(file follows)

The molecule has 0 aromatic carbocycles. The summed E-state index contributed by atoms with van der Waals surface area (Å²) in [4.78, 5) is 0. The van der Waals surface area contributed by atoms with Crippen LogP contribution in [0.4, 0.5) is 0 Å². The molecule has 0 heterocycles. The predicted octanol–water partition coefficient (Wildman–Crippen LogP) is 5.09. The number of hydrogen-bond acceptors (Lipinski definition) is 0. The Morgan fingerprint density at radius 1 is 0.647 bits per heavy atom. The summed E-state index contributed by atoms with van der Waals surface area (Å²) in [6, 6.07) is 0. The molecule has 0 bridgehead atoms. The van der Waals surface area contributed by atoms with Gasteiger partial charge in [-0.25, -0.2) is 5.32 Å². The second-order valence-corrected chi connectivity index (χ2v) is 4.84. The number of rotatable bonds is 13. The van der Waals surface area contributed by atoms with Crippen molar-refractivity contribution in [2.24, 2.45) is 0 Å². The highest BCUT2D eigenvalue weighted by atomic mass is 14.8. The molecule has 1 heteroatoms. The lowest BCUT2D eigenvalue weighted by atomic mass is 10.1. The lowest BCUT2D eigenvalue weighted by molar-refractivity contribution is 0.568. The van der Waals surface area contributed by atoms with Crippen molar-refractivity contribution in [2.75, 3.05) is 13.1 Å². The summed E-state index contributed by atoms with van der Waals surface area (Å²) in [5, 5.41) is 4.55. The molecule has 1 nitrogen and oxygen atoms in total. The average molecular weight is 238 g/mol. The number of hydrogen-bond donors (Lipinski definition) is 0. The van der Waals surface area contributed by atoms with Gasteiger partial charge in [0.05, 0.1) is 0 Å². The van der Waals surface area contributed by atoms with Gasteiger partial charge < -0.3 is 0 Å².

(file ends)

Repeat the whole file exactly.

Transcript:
The molecule has 0 aromatic carbocycles. The summed E-state index contributed by atoms with van der Waals surface area (Å²) in [4.78, 5) is 0. The van der Waals surface area contributed by atoms with Crippen LogP contribution in [0.4, 0.5) is 0 Å². The molecule has 0 heterocycles. The predicted octanol–water partition coefficient (Wildman–Crippen LogP) is 5.09. The number of hydrogen-bond acceptors (Lipinski definition) is 0. The Morgan fingerprint density at radius 1 is 0.647 bits per heavy atom. The summed E-state index contributed by atoms with van der Waals surface area (Å²) in [6, 6.07) is 0. The molecule has 0 bridgehead atoms. The van der Waals surface area contributed by atoms with Gasteiger partial charge in [-0.25, -0.2) is 5.32 Å². The second-order valence-corrected chi connectivity index (χ2v) is 4.84. The number of rotatable bonds is 13. The van der Waals surface area contributed by atoms with Crippen molar-refractivity contribution in [2.24, 2.45) is 0 Å². The highest BCUT2D eigenvalue weighted by atomic mass is 14.8. The molecule has 1 heteroatoms. The lowest BCUT2D eigenvalue weighted by atomic mass is 10.1. The lowest BCUT2D eigenvalue weighted by molar-refractivity contribution is 0.568. The van der Waals surface area contributed by atoms with Crippen molar-refractivity contribution in [2.75, 3.05) is 13.1 Å². The summed E-state index contributed by atoms with van der Waals surface area (Å²) in [5, 5.41) is 4.55. The molecule has 1 nitrogen and oxygen atoms in total. The average molecular weight is 238 g/mol. The number of hydrogen-bond donors (Lipinski definition) is 0. The van der Waals surface area contributed by atoms with Gasteiger partial charge in [0.05, 0.1) is 0 Å². The van der Waals surface area contributed by atoms with Gasteiger partial charge < -0.3 is 0 Å².